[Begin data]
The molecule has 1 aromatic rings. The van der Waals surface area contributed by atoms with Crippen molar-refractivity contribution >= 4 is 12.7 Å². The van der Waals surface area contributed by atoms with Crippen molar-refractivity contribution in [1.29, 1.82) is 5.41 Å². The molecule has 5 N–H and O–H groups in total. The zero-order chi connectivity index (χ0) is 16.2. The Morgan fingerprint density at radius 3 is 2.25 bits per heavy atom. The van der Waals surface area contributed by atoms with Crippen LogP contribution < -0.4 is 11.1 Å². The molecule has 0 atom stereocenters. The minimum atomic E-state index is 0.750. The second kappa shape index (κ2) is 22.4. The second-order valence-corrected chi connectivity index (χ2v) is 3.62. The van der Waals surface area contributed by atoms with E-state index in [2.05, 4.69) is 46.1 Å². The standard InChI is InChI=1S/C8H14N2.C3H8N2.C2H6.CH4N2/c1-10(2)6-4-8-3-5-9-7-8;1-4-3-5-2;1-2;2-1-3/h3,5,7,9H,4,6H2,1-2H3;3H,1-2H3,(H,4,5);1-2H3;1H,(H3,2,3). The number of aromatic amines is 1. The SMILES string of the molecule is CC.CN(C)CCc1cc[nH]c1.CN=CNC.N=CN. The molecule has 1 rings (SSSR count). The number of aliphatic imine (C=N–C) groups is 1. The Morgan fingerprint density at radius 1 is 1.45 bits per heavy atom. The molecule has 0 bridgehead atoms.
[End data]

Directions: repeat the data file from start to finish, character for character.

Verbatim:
The molecule has 1 aromatic rings. The van der Waals surface area contributed by atoms with Crippen molar-refractivity contribution >= 4 is 12.7 Å². The van der Waals surface area contributed by atoms with Crippen molar-refractivity contribution in [1.29, 1.82) is 5.41 Å². The molecule has 5 N–H and O–H groups in total. The zero-order chi connectivity index (χ0) is 16.2. The Morgan fingerprint density at radius 3 is 2.25 bits per heavy atom. The van der Waals surface area contributed by atoms with Crippen LogP contribution < -0.4 is 11.1 Å². The molecule has 0 atom stereocenters. The minimum atomic E-state index is 0.750. The second kappa shape index (κ2) is 22.4. The second-order valence-corrected chi connectivity index (χ2v) is 3.62. The van der Waals surface area contributed by atoms with E-state index in [2.05, 4.69) is 46.1 Å². The standard InChI is InChI=1S/C8H14N2.C3H8N2.C2H6.CH4N2/c1-10(2)6-4-8-3-5-9-7-8;1-4-3-5-2;1-2;2-1-3/h3,5,7,9H,4,6H2,1-2H3;3H,1-2H3,(H,4,5);1-2H3;1H,(H3,2,3). The number of aromatic amines is 1. The SMILES string of the molecule is CC.CN(C)CCc1cc[nH]c1.CN=CNC.N=CN. The molecule has 1 rings (SSSR count). The number of aliphatic imine (C=N–C) groups is 1. The Morgan fingerprint density at radius 1 is 1.45 bits per heavy atom. The molecule has 0 bridgehead atoms.